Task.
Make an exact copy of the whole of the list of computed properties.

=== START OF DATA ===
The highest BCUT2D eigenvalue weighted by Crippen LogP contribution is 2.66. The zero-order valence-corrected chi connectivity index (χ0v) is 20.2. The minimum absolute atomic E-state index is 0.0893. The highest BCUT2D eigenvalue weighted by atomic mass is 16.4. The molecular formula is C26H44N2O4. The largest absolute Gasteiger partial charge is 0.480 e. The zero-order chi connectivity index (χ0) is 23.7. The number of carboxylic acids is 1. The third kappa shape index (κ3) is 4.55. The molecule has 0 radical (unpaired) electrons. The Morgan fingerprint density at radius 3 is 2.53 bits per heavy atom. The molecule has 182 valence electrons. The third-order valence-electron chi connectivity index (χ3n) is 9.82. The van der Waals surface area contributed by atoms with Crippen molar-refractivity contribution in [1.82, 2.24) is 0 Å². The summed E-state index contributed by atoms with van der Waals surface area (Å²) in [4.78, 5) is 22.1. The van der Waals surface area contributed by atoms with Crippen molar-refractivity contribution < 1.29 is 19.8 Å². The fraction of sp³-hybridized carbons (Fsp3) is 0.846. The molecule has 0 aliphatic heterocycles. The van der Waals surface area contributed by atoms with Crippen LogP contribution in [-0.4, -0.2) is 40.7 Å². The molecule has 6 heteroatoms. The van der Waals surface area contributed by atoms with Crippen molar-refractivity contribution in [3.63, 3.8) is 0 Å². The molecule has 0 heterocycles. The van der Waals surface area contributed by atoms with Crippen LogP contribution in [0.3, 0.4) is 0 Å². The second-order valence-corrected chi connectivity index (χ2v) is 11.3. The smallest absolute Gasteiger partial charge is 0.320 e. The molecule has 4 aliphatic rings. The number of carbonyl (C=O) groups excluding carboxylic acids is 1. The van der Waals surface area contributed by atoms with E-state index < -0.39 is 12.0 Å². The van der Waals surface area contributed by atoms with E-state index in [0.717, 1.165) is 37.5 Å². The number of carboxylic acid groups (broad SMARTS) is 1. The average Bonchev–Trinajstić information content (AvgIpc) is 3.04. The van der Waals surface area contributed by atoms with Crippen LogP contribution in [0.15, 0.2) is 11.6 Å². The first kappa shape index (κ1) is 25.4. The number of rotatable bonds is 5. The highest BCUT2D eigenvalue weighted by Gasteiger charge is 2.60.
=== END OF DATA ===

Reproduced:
The highest BCUT2D eigenvalue weighted by Crippen LogP contribution is 2.66. The zero-order valence-corrected chi connectivity index (χ0v) is 20.2. The minimum absolute atomic E-state index is 0.0893. The highest BCUT2D eigenvalue weighted by atomic mass is 16.4. The molecular formula is C26H44N2O4. The largest absolute Gasteiger partial charge is 0.480 e. The zero-order chi connectivity index (χ0) is 23.7. The number of carboxylic acids is 1. The third kappa shape index (κ3) is 4.55. The molecule has 0 radical (unpaired) electrons. The Morgan fingerprint density at radius 3 is 2.53 bits per heavy atom. The molecule has 182 valence electrons. The third-order valence-electron chi connectivity index (χ3n) is 9.82. The van der Waals surface area contributed by atoms with Crippen molar-refractivity contribution in [1.82, 2.24) is 0 Å². The summed E-state index contributed by atoms with van der Waals surface area (Å²) in [4.78, 5) is 22.1. The van der Waals surface area contributed by atoms with Crippen molar-refractivity contribution < 1.29 is 19.8 Å². The fraction of sp³-hybridized carbons (Fsp3) is 0.846. The molecule has 0 aliphatic heterocycles. The van der Waals surface area contributed by atoms with Crippen LogP contribution in [-0.4, -0.2) is 40.7 Å². The molecule has 6 heteroatoms. The van der Waals surface area contributed by atoms with Crippen molar-refractivity contribution in [3.63, 3.8) is 0 Å². The molecule has 0 heterocycles. The van der Waals surface area contributed by atoms with Crippen LogP contribution in [0.3, 0.4) is 0 Å². The second-order valence-corrected chi connectivity index (χ2v) is 11.3. The smallest absolute Gasteiger partial charge is 0.320 e. The molecule has 4 aliphatic rings. The number of carbonyl (C=O) groups excluding carboxylic acids is 1. The van der Waals surface area contributed by atoms with E-state index < -0.39 is 12.0 Å². The van der Waals surface area contributed by atoms with E-state index in [0.717, 1.165) is 37.5 Å². The number of carboxylic acid groups (broad SMARTS) is 1. The average Bonchev–Trinajstić information content (AvgIpc) is 3.04. The van der Waals surface area contributed by atoms with Crippen LogP contribution in [0.15, 0.2) is 11.6 Å². The first kappa shape index (κ1) is 25.4. The number of rotatable bonds is 5. The highest BCUT2D eigenvalue weighted by Gasteiger charge is 2.60.